Moving just west of Red Deer has been quite the experience for this Red Deer born and raised guy.
In April, I began renting a suite in Poplar Ridge (okay, it’s not exactly in the middle of nowhere, but still very much feels like rural living to me). Having lived in cities for most of my life, including Calgary and Vancouver and of course Red Deer, it has proved a welcome albeit interesting and even challenging new setting.
First of all, there’s the silence. This is something I have grown used to over the past several weeks, but at first it was extremely noticeable. It’s not that Red Deer is really a noisy, bustling, frantic urban setting, but when you find yourself well outside of the City, the quiet has a subtle power all its own.
Secondly, the sounds of nature, particularly at night, are amazing as well. I remember first noticing the crickets – there’s something about it that immediately melts away the stress of any day. There is also a pond near the house where mallards tend to gather, and I’ve grown to enjoy their ‘conversations’ so to speak. It all blends together in a kind of soothing masterpiece of nature. And of course it’s completely foreign to those living in a city.
I’ve also noticed myself developing a growing appreciation for nature. Often I’ll be driving home and be absolutely amazed at the brilliance of a sunset. Many times already I’ve pulled over and taken pictures – something I rarely if ever even thought of doing when living in the City. Other times I’m struck by the stark beauty of a moonlit night. Just recently I was taking my garbage out and happened to look up at the sky. Against the dark sky, clouds were sailing past the moon and the sight was – and I know this will sound a tad melodramatic – majestic. I could have pulled out a chair and sat there for sometime just watching. There were moments when the light of the moon glowed behind the darker clouds which made its luminosity that much more dazzling. I couldn’t help but think how this was something I again rarely if ever noticed in the City.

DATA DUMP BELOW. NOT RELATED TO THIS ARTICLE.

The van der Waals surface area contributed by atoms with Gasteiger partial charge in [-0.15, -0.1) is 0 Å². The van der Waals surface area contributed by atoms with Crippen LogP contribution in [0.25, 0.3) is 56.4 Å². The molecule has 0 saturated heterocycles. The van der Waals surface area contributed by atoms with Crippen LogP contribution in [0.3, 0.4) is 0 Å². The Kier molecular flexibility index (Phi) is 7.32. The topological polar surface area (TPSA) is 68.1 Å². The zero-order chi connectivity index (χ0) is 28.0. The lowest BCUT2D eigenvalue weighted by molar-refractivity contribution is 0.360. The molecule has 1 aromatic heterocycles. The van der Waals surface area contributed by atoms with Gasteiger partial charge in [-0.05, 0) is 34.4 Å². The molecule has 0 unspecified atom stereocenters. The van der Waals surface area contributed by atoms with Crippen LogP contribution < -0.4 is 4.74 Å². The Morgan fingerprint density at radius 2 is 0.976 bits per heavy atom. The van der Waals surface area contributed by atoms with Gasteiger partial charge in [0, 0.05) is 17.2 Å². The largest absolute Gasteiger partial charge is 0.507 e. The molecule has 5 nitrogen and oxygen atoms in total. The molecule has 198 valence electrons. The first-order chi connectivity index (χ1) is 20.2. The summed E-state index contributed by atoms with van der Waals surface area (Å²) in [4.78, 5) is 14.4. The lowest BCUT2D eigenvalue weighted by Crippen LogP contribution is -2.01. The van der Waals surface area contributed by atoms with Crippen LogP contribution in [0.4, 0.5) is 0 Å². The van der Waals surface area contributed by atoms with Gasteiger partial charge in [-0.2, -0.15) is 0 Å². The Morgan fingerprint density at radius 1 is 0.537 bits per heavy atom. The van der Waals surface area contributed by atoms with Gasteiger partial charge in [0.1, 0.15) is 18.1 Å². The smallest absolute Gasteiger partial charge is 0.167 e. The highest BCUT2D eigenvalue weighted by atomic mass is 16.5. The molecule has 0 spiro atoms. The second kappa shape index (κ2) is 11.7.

Stars are another story. As we all know, the so-called ‘light pollution’ of communities gets in the way of city dwellers enjoying the awesome sight. When there are few lights around to get in the way, the night sky offers – time and again – a striking display of constellations plus it’s of course much easier to spot certain planets as well.
It’s amazing how fast the pace of life is these days – we often aren’t aware of it until we find ourselves in situations where there is the gift of silence. Sometimes it’s an ‘uncomfortable’ gift. I’ve talked to people who live alone and say they always like to have some source of noise in the house – perhaps the radio or TV. It can provide a sense of comfort, perhaps. Often, the thought of being alone with our thoughts – in absolute peace and quiet – seems attractive but can almost be too much in our age of non-stop distractions. We are used to noise.
Many people who live hurried, stressed out lives find it hard to virtually grind to a halt when vacation time rolls around. The very thing we sometimes need the most is the hardest to ‘adopt’ even for just a couple of weeks.
I guess where that’s my new ‘digs’ are making such a profound difference in my life. The second I turn onto the road that takes me to my turn-off, I feel calmer. Things begin to slide into a more reasonable, calmer perspective. I pass wide open fields, small ponds lining sections of the highway, and patches of shrubbery and trees.
Perhaps Mother Teresa said it best in her reflections of the miracles we find in creation.
“We need to find God, and he cannot be found in noise and restlessness. God is the friend of silence. See how nature – trees, flowers, grass – grows in silence; see the stars, the moon and the sun, how they move in silence. We need silence to be able to touch souls.”